Eminent Domain in Ascutney, Vermont | I Will Not Leave
Romaine was closest to his brothers Myron and particularly Emerson, who was the youngest and lived in Claremont. Emerson saw Romaine all the time, picked him up for Thanksgiving dinner, and brought his children by to play and work on the farm. They loved it; it was a thrill. “I remember all of us piling into the car and just so excited,” Rosemary said. “I remember stretching my neck, and I could see the train trestle, and I knew we were almost there. And then the big metal bridge that crossed the river. You’d look down–the floor of the bridge had holes in it, so you could see the water–and then you knew the farm was right up there. And then the beautiful trees with the house just nestled in. And we were there. And I think perhaps before Daddy even got the car in park, those back doors were open, and we were gone.”When we got there, Daddy would say, ‘Don’t go near the horses.’ We always rode the horses.” They rode them through the fields for hours, ran barefoot all over, played in the barn, drank from the cows’ trough, rolled down the hills. “Can you imagine four or five little kids running in and out of the barn, in the house, and up the fields?” Rosemary asked. “And he’s just smiling. We’d run by and he’d squirt the milk toward us … I can remember running behind the hay wagon, and thinking we were really helping. It took two of us to lift a bale of hay. We’d pick it up and drop it, and pick it up and drop it, but they were so patient. They were all very kind, gentle people–all the brothers and sisters.”
Her sister, Gerri Dickerson, remembers her uncle cutting the tall grass by the house. “His broad shoulders swung in harmony with the scythe,” she wrote. “The muscles in his forearms moved like liquid in a repetitive pattern. It was difficult to tell whether it was the man or the tool that led and controlled the motion. This exercise would have me spellbound. Watching and listening would soothe me as I sat in the soft swath of grass left by Uncle Romaine’s rhythm.”
Thinking of those days, Gerri said she could still smell the freshly cut grass and hear the “swishing cadence of the scythe … I am brought back to a safe and happy childhood. It is not just an image of Uncle Romaine; it is as well an image of Vermont.”
The new highway was inserting itself into that image of Vermont. Rod Tenney, the oldest of Emerson’s children, had worked on the farm for several summers. He had a friend who was on the crew surveying the route for the highway down the valley.
“They were coming from the north,” Rod recalled. “And it was toward the end of the day, and people were ready to call it a day and go home. The guy in charge said, ‘We’ll get just one more site. We’ll just shoot it on that barn down there,'” picking out Romaine’s cow barn. “And that’s how the Interstate highway ended up going right through the middle of the property. If it had gone five degrees one way or the other, you know, things would have been very different. But highways have to go somewhere.”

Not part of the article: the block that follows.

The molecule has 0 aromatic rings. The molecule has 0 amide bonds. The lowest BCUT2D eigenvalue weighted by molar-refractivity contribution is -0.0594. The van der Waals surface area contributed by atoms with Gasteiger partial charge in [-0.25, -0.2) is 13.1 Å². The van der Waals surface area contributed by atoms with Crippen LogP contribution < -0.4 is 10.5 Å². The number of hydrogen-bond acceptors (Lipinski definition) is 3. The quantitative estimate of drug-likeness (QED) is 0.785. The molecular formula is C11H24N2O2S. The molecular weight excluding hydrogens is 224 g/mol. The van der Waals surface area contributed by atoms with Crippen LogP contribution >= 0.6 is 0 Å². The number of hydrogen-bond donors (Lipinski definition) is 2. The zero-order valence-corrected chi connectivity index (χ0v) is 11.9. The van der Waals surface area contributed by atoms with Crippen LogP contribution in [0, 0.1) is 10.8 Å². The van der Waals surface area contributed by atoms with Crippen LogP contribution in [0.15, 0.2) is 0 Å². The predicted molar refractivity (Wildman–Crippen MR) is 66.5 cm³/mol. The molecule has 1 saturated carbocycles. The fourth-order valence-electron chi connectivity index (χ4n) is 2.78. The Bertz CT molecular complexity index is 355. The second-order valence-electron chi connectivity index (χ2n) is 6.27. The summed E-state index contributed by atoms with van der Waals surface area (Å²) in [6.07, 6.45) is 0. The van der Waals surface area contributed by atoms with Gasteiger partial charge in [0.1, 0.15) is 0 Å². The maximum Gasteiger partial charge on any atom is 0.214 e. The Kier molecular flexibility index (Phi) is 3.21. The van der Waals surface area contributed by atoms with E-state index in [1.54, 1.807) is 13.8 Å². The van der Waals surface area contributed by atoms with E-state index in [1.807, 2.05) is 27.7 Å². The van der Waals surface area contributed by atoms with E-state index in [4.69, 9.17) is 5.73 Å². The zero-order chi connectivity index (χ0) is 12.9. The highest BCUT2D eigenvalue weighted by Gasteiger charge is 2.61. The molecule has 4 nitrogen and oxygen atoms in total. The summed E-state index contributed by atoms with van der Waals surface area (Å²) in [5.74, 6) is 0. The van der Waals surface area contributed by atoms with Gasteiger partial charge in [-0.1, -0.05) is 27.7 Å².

By 1964, the Tenney farm had seen better days. “The barn and parts of the house were just coming down around him. He wasn’t a carpenter at all,” said another nephew, Ron Tenney. The woodshed toward the end of the ell was falling in, and the porch was gone. Tourists who liked their Vermont picture perfect would ask his neighbors why someone didn’t buy that house and fix it up.
Romaine lived in the ell, which had a large kitchen with a wood-fired cookstove, a soapstone sink, and waist-high piles of newspapers and magazines–agricultural journals, National Geographic–and a transistor radio by any chair he might sit in. He cooked simple meals, things like oatmeal, biscuits, or beans. He didn’t have a garden, except for a large rhubarb patch. On hot days when he was haying, he drank switchel, a homemade mix of ginger, vinegar, water, and molasses or maple syrup. He slept in a room upstairs over the kitchen. He followed his own routine; he didn’t change his clocks for Daylight Saving Time. Why bother? The cows didn’t know the difference.
He never went into the main house, which sat just as it had been 40 years earlier, a dusty museum with lace tablecloths, curtains, kerosene lamps, portraits, sepia-toned family photos, mirrors, and an old organ–all sitting in the dark because there was no electric light, and the big maples shaded out the sun. No one ever entered the house, except when his nieces and nephews would sneak in, and just once when he invited his neighbors Rolly and Lois. “He showed us his mother’s dresses still hanging in the closet. He never wanted to give them away or anything,” Rolly said. “He hung onto his earlier life.”
Romaine’s dairy operation was in decline. Small dairy farms like his were closing in record numbers. The creameries were no longer picking up milk cans; they required bulk tanks, a setup too expensive to be supported by the average herd, which at the time was just 17 cows. All across Vermont, families had to face the end of their dairy farms. In the 10 years after the first bulk tanks in 1953, one-third of the state’s dairy farms closed.
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